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Kenneth Grahame

Kenneth Grahame was a British writer, most famous for The Wind in the Willows (1908), one of the classics of children’s literature. He also wrote The Reluctant Dragon, which was much later adapted into a Disney movie. While still a young man, Grahame began to publish light stories in London periodicals such as the St. James Gazette. Some of these stories were collected and published as Pagan Papers in 1893, and, two years later, The Golden Age. These were followed by Dream Days in 1898, which contains The Reluctant Dragon. There is a ten-year gap between Grahame’s previous book and the publication of his triumph, The Wind in the Willows. During this decade Grahame became a father. The wayward headstrong nature he saw in his little son he transformed into the swaggering Mr. Toad, one of its four principal characters. Despite its success, he never attempted a sequel. Others, years after his death, have done that for him. The book was a hit and is still enjoyed by adults and children today, whether in book form or in the films.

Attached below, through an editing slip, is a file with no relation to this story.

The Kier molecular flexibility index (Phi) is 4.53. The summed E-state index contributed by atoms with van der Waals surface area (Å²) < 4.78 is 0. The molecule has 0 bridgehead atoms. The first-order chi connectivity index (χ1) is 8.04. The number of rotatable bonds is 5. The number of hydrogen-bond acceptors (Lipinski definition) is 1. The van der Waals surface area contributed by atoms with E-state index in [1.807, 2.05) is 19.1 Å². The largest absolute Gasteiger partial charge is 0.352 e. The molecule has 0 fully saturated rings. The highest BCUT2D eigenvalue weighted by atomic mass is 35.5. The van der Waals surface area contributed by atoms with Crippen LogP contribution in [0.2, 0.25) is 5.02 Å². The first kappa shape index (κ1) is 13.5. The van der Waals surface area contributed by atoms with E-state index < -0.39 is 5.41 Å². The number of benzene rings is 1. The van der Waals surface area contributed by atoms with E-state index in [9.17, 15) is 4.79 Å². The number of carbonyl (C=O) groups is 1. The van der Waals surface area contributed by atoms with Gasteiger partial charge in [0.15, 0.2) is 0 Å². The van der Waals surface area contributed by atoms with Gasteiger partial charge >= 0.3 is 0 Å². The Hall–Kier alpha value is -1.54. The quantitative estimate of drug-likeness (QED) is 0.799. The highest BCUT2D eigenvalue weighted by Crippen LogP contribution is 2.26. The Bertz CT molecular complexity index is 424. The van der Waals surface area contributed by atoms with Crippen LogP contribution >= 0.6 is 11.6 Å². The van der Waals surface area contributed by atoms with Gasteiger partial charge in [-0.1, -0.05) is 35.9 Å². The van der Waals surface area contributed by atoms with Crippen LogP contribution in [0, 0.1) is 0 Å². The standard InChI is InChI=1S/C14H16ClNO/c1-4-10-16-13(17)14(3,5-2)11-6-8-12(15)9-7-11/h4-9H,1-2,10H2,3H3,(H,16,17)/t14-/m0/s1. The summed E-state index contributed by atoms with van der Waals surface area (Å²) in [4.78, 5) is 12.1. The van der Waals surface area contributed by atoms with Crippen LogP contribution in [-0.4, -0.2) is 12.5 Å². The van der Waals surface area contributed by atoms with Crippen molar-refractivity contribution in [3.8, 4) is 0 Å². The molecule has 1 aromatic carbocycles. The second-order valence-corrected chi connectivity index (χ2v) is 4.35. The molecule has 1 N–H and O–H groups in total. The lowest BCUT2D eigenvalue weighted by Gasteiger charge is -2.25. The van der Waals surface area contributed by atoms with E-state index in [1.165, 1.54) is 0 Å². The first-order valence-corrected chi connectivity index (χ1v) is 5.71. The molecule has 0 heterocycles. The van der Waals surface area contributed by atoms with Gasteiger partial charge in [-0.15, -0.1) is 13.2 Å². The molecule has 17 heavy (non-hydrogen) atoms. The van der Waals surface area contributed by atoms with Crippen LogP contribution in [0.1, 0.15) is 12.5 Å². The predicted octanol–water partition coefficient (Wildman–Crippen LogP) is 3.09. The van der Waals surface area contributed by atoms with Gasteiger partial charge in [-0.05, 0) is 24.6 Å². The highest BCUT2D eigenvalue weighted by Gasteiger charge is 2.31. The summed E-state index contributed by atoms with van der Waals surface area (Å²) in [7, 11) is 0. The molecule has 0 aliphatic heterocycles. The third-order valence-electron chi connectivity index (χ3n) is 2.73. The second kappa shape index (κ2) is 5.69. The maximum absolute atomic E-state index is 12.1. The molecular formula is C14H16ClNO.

The Wind in the Willows: A great read for children and adults

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The Wind in the Willows by Kenneth Grahame

The Wind in the Willows is a set of anthropomorphic stories that English author Kenneth Grahame wrote for his young son and published in 1908. The story begins when Mole, who lives in a hole in the English countryside, decides one fine day to come out of his underground lair to see a bit of the world. He’s amazed by all that he sees and soon he encounters and befriends a water rat who invites him to a picnic, takes him for a ride on the river, and teaches him to row a boat. Mole spends time living with Ratty and exploring the river and the two become great friends. Ratty introduces Mole to some of his other animal friends including the amiable introverted Badger and the rich eccentric Mr. Toad. The animals have various little outings and adventures, many that are sweet, some that are amusing, and a few that are a little violent (though no more ... Read More